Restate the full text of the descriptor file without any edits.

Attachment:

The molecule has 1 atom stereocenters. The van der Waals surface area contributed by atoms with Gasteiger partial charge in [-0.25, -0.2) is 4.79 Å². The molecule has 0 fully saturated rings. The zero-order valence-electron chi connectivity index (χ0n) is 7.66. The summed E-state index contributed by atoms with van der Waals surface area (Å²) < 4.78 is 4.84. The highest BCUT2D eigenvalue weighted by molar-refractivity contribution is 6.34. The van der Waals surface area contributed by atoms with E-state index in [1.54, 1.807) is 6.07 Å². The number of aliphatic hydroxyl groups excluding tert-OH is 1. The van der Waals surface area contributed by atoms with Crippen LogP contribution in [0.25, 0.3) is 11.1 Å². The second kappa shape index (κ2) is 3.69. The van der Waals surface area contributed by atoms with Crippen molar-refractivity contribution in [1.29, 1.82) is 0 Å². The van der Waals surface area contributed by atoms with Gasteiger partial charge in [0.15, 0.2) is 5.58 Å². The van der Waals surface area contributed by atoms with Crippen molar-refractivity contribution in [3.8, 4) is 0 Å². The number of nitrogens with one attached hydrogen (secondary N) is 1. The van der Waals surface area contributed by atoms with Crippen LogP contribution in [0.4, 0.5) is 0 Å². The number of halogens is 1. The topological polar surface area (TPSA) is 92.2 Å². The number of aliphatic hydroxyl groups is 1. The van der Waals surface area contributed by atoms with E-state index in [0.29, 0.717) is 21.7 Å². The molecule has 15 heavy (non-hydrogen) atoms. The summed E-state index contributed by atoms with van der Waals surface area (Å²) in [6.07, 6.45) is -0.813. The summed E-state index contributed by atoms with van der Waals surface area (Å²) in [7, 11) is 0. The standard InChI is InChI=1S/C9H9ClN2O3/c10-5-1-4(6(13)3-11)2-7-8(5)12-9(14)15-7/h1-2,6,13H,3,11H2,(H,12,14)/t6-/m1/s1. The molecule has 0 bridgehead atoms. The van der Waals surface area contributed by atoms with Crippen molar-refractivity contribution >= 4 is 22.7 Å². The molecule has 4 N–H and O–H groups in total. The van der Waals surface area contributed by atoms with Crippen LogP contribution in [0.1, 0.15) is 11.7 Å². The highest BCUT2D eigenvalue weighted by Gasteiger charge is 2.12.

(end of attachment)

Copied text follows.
The molecule has 1 atom stereocenters. The van der Waals surface area contributed by atoms with Gasteiger partial charge in [-0.25, -0.2) is 4.79 Å². The molecule has 0 fully saturated rings. The zero-order valence-electron chi connectivity index (χ0n) is 7.66. The summed E-state index contributed by atoms with van der Waals surface area (Å²) < 4.78 is 4.84. The highest BCUT2D eigenvalue weighted by molar-refractivity contribution is 6.34. The van der Waals surface area contributed by atoms with E-state index in [1.54, 1.807) is 6.07 Å². The number of aliphatic hydroxyl groups excluding tert-OH is 1. The van der Waals surface area contributed by atoms with Crippen LogP contribution in [0.25, 0.3) is 11.1 Å². The second kappa shape index (κ2) is 3.69. The van der Waals surface area contributed by atoms with Crippen molar-refractivity contribution in [1.29, 1.82) is 0 Å². The van der Waals surface area contributed by atoms with Gasteiger partial charge in [0.15, 0.2) is 5.58 Å². The van der Waals surface area contributed by atoms with Crippen molar-refractivity contribution in [3.8, 4) is 0 Å². The number of nitrogens with one attached hydrogen (secondary N) is 1. The van der Waals surface area contributed by atoms with Crippen LogP contribution in [0.4, 0.5) is 0 Å². The number of halogens is 1. The topological polar surface area (TPSA) is 92.2 Å². The number of aliphatic hydroxyl groups is 1. The van der Waals surface area contributed by atoms with E-state index in [0.29, 0.717) is 21.7 Å². The molecule has 15 heavy (non-hydrogen) atoms. The summed E-state index contributed by atoms with van der Waals surface area (Å²) in [6.07, 6.45) is -0.813. The summed E-state index contributed by atoms with van der Waals surface area (Å²) in [7, 11) is 0. The standard InChI is InChI=1S/C9H9ClN2O3/c10-5-1-4(6(13)3-11)2-7-8(5)12-9(14)15-7/h1-2,6,13H,3,11H2,(H,12,14)/t6-/m1/s1. The molecule has 0 bridgehead atoms. The van der Waals surface area contributed by atoms with Crippen molar-refractivity contribution >= 4 is 22.7 Å². The molecule has 4 N–H and O–H groups in total. The van der Waals surface area contributed by atoms with Crippen LogP contribution in [0.1, 0.15) is 11.7 Å². The highest BCUT2D eigenvalue weighted by Gasteiger charge is 2.12.